Dr. Mercola| “Stress is not a state of mind… it’s measurable and dangerous, and humans can’t seem to find their off-switch.” These words of warning come from renowned author and award-winning neurobiologist Robert Sapolsky in the documentary Stress: Portrait of a Killer.1
The film, jointly produced by National Geographic and Stanford University where Dr. Sapolsky is a professor and scholar, shows just how dangerous prolonged stress can be.
As we evolved, the stress response saved our lives by enabling us to run from predators or take down prey. But today, we are turning on the same “life-saving” reaction to cope with $4 per gallon gasoline, fear of public speaking, difficult bosses, and traffic jams—and have a hard time turning it off.
Constantly being in a stress response may have you marinating in corrosive hormones around the clock.
This film shows the impact stress has on your body, how it can shrink your brain, add fat to your belly, and even unravel your chromosomes. Understanding how stress works can help you figure out ways to combat it and reduce its negative impacts on your health.
Monkey See, Monkey Do
Dr. Sapolsky has learned a great deal about the human stress response and its effects on your body by studying primates in Africa. Every year, he spends a few weeks in the Kenyan wilderness studying baboon societies that have intraspecies social and psychological tumult that mimics the stress of modern man.
He monitors their adrenal hormone levels, namely adrenalin (epinephrine) and glucocorticoids (such as cortisol). The fact that baboons live in communities with hierarchical structures led Dr. Sapolsky to one of his most profound discoveries: baboon stress is related to hierarchy, or social rank.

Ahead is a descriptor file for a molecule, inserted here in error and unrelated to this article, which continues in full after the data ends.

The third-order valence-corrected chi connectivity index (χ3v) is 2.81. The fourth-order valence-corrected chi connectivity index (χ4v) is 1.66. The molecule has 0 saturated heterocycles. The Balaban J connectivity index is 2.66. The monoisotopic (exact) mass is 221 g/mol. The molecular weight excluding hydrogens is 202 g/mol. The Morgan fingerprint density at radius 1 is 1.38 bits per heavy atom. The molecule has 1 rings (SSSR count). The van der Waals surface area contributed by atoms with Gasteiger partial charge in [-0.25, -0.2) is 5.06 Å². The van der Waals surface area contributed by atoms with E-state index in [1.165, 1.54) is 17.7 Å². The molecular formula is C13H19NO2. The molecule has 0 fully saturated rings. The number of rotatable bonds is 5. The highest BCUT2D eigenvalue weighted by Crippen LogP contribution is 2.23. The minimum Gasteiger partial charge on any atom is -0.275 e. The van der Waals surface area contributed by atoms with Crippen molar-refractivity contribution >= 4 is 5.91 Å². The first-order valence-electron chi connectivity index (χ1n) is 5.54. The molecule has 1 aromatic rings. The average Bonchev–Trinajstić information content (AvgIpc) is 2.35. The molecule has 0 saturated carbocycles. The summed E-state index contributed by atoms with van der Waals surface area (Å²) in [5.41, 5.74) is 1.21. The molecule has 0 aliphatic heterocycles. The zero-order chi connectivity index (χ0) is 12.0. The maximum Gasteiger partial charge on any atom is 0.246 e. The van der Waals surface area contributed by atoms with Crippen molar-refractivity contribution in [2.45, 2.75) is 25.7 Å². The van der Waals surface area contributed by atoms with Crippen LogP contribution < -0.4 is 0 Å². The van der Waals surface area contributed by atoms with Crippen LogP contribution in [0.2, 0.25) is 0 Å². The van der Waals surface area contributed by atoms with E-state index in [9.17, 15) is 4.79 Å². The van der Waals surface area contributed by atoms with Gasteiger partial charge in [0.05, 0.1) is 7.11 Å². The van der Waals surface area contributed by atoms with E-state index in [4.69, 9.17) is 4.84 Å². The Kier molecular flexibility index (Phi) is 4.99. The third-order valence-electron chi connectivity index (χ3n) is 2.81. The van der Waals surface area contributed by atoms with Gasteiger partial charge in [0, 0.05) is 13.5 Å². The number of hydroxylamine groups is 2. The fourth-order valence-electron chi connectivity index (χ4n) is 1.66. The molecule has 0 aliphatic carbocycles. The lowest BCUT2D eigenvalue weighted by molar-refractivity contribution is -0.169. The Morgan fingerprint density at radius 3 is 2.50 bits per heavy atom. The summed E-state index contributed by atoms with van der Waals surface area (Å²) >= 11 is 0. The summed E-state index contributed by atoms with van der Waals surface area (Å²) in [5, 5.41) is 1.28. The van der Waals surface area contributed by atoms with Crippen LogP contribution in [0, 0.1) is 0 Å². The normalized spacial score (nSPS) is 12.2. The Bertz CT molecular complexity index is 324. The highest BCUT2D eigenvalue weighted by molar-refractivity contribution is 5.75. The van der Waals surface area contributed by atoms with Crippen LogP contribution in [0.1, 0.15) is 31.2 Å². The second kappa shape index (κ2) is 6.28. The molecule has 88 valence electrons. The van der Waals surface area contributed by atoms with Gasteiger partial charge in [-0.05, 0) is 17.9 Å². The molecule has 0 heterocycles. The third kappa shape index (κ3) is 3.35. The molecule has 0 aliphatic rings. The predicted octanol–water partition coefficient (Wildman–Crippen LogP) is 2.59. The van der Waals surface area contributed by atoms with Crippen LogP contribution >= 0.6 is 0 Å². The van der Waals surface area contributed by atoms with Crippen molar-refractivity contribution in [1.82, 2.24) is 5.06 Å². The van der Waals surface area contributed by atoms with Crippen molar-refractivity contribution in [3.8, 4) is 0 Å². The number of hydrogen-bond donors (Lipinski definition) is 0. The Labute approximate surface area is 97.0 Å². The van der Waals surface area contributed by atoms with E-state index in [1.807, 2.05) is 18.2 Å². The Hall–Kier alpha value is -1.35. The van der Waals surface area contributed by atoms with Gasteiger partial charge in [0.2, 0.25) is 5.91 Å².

The higher a baboon’s rank, the less stress it experiences. The lower its rank, the higher its stress. More importantly, Dr. Sapolsky discovered that the low ranking “have-nots” of the baboon world experienced higher heart rates and blood pressure than the “haves.”
Arteries in the “have-not” monkeys filled up with plaque, restricting their blood flow and increasing their heart attack risk. This was the first time stress was scientifically linked to deteriorating health in wild primates. As it turns out, the same is true for other primates—for example, us!
Mortality Rates Follow a Social Gradient
Professor Sir Michael Marmot performed a 40-year long stress study in which he followed 18,000 men occupying various positions with the British Civil Service. His findings paralleled what Sapolsky found for the baboons: the higher your status, the lower your risk for stress-related diseases.2
Marmot found that men in the lowest employment grades were much more likely to die prematurely than men in the higher grades—there is in fact a “social gradient” for mortality. Subsequent studies involving women had similar findings. But why would this be—what does your status have to do with your stress?
It’s All About Your Locus of Control
Dr. Sapolsky explains how psychological distress may turn on your stress response in this short video clip. If the link does not work for you, you can access it on the Stanford University website (click on “Related to this Story” in right column, then the tab “More on Stress”). Sapolsky explains how you are more vulnerable to stress if the following factors are true:
- You feel like you have no control
- You’re not getting any predictive information (how bad the challenge is going to be, how long it will go on, etc.)
- You feel you have no way out
- You interpret things as getting worse
- You have no “shoulder to cry on” (e.g., lack of social affiliation or support)